While watching the morning news today, a high-ranking official of the Commission on Higher Education (CHED) was interviewed regarding the present state of colleges and universities in the Philippines. The message that struck me was the fact that more and more students are choosing college courses that offer little opportunity for employment. Nursing, Information Technology, Hotel and Restaurant Management, Teacher Education, and Business Administration are just some of the courses that were reportedly oversubscribed. In the case of nursing, the problem has become so severe that these professionals have resorted to applying as call center agents, waitresses, or office receptionists just to make ends meet. Do these unemployed (or misemployed) members of the labor force have other alternatives? Well, for one, why not study some more and go to medical school?
It is always a source of pride for every family to have a physician. Aside from the respect given to doctors, there are a lot of perks and privileges associated with the MD tag. One of them is being free from professional fees. A doctor and his immediate relatives, as directed by the Philippine Medical Association Code of Ethics, are usually not charged by their fellow medical professionals for services rendered. There are also many sponsored events for continuing medical education so a doctor can continually hone his craft for free. Being respected and highly regarded also come with the territory, giving doctors the inside track to reach highly coveted leadership positions. Finally, for most doctors, there is the overwhelming satisfaction of making a difference in other people’s lives, making it an extremely effective way to attain self-actualization.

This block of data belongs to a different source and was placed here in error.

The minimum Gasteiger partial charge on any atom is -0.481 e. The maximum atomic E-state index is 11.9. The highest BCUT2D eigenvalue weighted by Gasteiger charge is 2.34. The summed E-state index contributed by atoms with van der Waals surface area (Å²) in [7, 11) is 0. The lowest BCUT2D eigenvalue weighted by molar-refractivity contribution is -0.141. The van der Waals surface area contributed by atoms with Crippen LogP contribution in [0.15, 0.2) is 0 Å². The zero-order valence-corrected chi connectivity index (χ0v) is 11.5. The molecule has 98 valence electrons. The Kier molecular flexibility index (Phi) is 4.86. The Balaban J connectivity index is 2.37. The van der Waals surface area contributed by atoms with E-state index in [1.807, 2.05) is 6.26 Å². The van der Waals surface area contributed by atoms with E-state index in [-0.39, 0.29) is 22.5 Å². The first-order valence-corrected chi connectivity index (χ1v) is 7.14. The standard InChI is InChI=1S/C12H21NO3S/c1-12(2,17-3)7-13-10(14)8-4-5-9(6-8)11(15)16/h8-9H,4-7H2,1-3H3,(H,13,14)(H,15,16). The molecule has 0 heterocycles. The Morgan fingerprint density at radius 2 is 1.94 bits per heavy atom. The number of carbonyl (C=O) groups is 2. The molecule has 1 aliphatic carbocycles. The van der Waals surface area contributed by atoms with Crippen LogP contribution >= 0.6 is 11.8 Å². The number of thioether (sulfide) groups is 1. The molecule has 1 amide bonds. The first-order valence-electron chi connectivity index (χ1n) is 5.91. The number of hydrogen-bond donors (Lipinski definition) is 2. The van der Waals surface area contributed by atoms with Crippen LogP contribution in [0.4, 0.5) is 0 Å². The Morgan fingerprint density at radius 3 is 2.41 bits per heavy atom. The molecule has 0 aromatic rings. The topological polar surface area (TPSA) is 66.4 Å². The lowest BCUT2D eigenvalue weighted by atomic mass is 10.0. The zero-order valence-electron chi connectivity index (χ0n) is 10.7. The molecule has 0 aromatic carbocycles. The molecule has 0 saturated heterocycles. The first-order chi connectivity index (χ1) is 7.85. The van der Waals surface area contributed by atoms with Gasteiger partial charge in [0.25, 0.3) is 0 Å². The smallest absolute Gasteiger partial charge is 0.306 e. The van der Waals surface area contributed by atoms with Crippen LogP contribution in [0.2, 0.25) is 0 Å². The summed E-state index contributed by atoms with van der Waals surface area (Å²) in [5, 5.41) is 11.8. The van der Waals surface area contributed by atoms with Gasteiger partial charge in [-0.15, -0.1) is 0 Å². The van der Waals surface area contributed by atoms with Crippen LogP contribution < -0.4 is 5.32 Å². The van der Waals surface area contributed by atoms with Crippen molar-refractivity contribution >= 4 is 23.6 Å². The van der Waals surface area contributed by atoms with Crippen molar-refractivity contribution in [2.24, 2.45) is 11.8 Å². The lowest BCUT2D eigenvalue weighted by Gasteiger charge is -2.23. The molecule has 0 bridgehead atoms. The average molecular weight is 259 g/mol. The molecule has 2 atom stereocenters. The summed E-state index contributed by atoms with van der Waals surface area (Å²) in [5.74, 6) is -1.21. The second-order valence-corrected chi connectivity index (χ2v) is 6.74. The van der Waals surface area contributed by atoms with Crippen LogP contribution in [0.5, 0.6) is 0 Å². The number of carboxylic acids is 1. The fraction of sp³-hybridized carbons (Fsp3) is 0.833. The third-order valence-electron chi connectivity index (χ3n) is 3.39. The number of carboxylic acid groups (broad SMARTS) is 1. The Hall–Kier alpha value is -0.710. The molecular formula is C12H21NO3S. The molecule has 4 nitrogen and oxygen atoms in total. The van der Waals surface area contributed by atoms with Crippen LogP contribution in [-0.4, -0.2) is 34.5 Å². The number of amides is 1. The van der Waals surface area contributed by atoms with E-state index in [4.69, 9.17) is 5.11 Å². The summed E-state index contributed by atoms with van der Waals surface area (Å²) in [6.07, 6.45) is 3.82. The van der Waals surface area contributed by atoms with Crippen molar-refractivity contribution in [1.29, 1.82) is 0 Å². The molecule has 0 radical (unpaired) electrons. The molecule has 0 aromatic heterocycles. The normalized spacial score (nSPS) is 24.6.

So why are most of our young students discouraged from going into medicine? The first factor is financial. The cost of putting a student through medical school has skyrocketed over the years. Another reason is the length of time it takes to finish the course. An extra five years of medical education after getting a bachelor’s degree are needed in order to graduate. This may not be an attractive alternative for someone who wants to earn immediately after graduating from college. Finally, there is the associated long hours of study and sleepless nights, and the inevitability of missing important gatherings of family and friends while pursuing a medical degree.
The hindrances, however, may be addressed. By looking for scholarships or applying in government-subsidized schools, poor but deserving students have a chance to enter medical school. I also know of a student who initially joined the labor force, and then decided to enter medical school after having procured sufficient funds. And just as in any other discipline, as long as one manages time wisely and knows his or her priorities, missing the important dates and activities in life could be minimized.
Finally, today may be a good opportunity to become a medical student straight out of college. Before, there were a lot of prerequisite science, math, and humanities subjects that had to be completed in order to enter medical school. Today, the requirement is simply to have bachelor’s degree. While one still has to take the National Medical Admissions Test (NMAT), I do not consider it as a hindrance, because it is actually a preview to the prerequisite knowledge needed to succeed in medicine.
Ultimately, it is all a question of desire. Forcing someone to do something out of his own volition will only result in antagonism and future regret. But during these times, when unemployment is high and the opportunities are limited, going back to school and pursuing a career in medicine may not be a bad idea. Who knows – it could signal the beginning of a significant and prosperous future.
- The Do’s And Don’ts For Medical School Admissions (scrubnotes.com)
- We are role models (medrants.com)